Tag Archive for 'War'

Inglourious Basterds

In all of Quentin Tarantino’s films, he never likes to tell a story in a plain vanilla style. He normally likes to use a nonlinear story instead. This time around, Inglourious Basterds tells two different linear stories that start off disconnected and jump back and forth between each other, but then the two stories finally come together and dovetails nicely at the very end.

Inglourious Basterds is set in Nazi occupied France during World War II. The first story shown is about a young Jewish girl, played by Diane Kruger, who barley escapes capture by the main Nazi villain, played by Christoph Waltz. The second story is about Brad Pitt‘s character who has gathered a team of Jewish Americans to be his Inglorious Basterds. A team that runs around seeking revenge on Nazis by killing and branding as many as possible, with the ultimate goal to take down Adolf Hitler.

Quentin Tarantino likes to use a strong female lead, like in the films Jackie Brown and Kill Bill. Or instead of a central lead, he will have a strong all male team, like he did in Reservoir Dogs and Pulp Fiction. With Inglourious Basterds, he was able to have both a strong female story along with a story of a strong all male team. Quentin Tarantino also place his films in two distinct worlds. One is the real world where normal rules apply, featured in his films Reservoir Dogs and Pulp Fiction. In the other world he uses, which is set in the Hollywood movie world, most rules do not apply. Like Kill Bill, it is often bizarre and over the top. Inglourious Basterds walks a fine line between the two worlds. I feel that the story line about the Jewish girl is set in the real world, with long drawn out realistic moments. Where as the story about the Inglourious Basterds themselves, is set in the movie world, with over the top actions, comedy and even a narrated introduction of the team.

Quentin Tarantino is a filmmaker who truly loves films. He shows this off in Inglourious Basterds by having a premiere of a Nazi propaganda film play a central plot. Along with playing a main character in the main film, Eli Roth directed the propaganda film within the film. Like always Quentin Tarantino has to use many long drawn out slow scenes but Inglourious Basterds uses this the best out of all of his films. All of the scenes feature either a group of Jewish people hiding from Nazis, or a group of Jewish people undercover talking with Nazis. They have to be careful because any wrong move will reveal who they actually are or where they are hiding, thus the slow drawn out scene builds tension and work perfectly for this film.

All the characters in Inglourious Basterds are great and will go along well with the collection of already classic and unique characters Quentin Tarantino has created. Brat Pitt plays a guy who is too full of himself and is actually kind of dumb which leads himself into trouble. Eli Roth plays an absolutely crazy Nazi killer, which is very funny and I would like to see him act more, instead of write and direct. And Christoph Waltz plays an manipulative two faced Nazi who is always playing a game with someone. He is such a great character that he over shadows Adolf Hitler in this film. It was also great to see minor roles go to B. J. Novak from The Office and Samm Levine from Freaks And Geeks.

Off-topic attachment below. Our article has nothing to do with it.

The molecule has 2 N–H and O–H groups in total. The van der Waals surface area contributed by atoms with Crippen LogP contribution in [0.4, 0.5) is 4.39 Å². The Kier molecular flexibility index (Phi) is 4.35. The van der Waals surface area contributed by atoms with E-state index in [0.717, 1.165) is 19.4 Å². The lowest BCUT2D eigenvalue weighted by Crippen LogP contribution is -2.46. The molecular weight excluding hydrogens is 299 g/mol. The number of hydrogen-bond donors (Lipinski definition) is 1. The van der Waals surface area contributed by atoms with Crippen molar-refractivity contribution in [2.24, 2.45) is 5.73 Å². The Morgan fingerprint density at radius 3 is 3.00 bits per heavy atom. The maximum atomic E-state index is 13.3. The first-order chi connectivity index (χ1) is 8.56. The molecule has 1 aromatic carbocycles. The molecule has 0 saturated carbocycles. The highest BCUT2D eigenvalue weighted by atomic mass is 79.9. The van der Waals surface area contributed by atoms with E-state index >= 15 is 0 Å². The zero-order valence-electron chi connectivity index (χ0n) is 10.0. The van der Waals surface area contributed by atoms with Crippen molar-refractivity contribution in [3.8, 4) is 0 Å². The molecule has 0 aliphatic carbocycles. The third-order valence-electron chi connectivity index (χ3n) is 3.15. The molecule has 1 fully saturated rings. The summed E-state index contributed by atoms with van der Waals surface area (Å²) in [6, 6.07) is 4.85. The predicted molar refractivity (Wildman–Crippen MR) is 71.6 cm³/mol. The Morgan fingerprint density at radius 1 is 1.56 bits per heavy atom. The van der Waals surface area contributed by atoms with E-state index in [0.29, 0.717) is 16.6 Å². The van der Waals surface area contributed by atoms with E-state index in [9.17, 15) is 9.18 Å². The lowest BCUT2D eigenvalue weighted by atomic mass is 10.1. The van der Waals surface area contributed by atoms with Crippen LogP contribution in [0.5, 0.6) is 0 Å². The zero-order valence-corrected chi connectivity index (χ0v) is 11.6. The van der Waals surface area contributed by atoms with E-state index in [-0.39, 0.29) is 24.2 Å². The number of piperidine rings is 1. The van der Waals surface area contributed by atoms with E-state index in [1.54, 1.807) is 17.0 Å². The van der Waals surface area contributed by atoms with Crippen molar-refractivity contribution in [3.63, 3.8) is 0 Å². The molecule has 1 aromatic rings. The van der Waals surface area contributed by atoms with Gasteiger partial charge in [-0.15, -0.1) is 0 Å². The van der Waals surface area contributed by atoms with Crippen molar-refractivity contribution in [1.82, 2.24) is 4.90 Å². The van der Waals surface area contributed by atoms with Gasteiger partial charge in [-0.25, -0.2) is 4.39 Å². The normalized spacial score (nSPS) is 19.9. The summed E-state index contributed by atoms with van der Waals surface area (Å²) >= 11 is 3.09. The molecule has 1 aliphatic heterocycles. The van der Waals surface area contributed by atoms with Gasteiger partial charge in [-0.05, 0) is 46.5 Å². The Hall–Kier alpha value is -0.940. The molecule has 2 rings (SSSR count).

Out of the 10 films nominated for Best Picture of 2009, I will have to say Inglourious Basterds is my second favorite film of the year and possibly my second favorite Quentin Tarantino film. I am not a big fan of guns but I will be first in line when they start selling punch guns. Inglourious Basterds is a comedy and drama, set both in the real world and the Hollywood movie world, and features both a strong female storyline and a strong all male team storyline; Quentin Tarantino for the first time gets to have the best of both worlds.

The Hurt Locker

The Hurt Locker is a well paced realistic look at a United States Army Explosive Ordnance Disposal team during the Iraq War. The film is about a highly skilled team leader of an Explosive Ordnance Disposal unit play by Jeremy Renner. He rubs the rest of his team the wrong way because he likes to do everything is own way, even if it is extremely dangerous. The film is about him connecting with his other teammates as they are put in many risky situations.

The pacing was the first thing I noticed about the film because it starts off with a bang. The film continues this trend by feeding the audience a healthy amount of downtime of the soldier just living, between all the thrilling action. The opening of the film also makes the statement that anything could happen at any time. So all the characters did feel like they were in danger all the time, unlike many other films where main characters are completely invincible. Along with that, the films visuals had a quality to them that made you feel as if you were watching a real life documentary, unlike most unrealistic Hollywood movies. The near documentary style helped make the characters more real and thus allowing the audience to connection to the characters more and have them appear to be in greater peril. Even though the film is fictional, it puts perspective on the idea that this is a very real job that people actually risk their lives doing.

Overall the film is a very interesting look at the nearly unbelievable job and life of the main character, plus his wife is Evangeline Lilly. Out of the 10 Academy Award Nominated For Best Picture Of 2009, I would have to place it in the middle of the list of my favorite. Not only is the film up for Best Picture but for Best Director. The director is Kathryn Bigelow, who is the ex-wife of James Cameron. His film, Blue Aliens Are From Pandoria And Under Developed Characters Are From Earth, is also nominated for Best Picture and Best Director. This fact does not actually matter, but Hollywood’s second biggest export behind movies is celebrity gossip that does not effect anyone but the ones who are involved.

Update –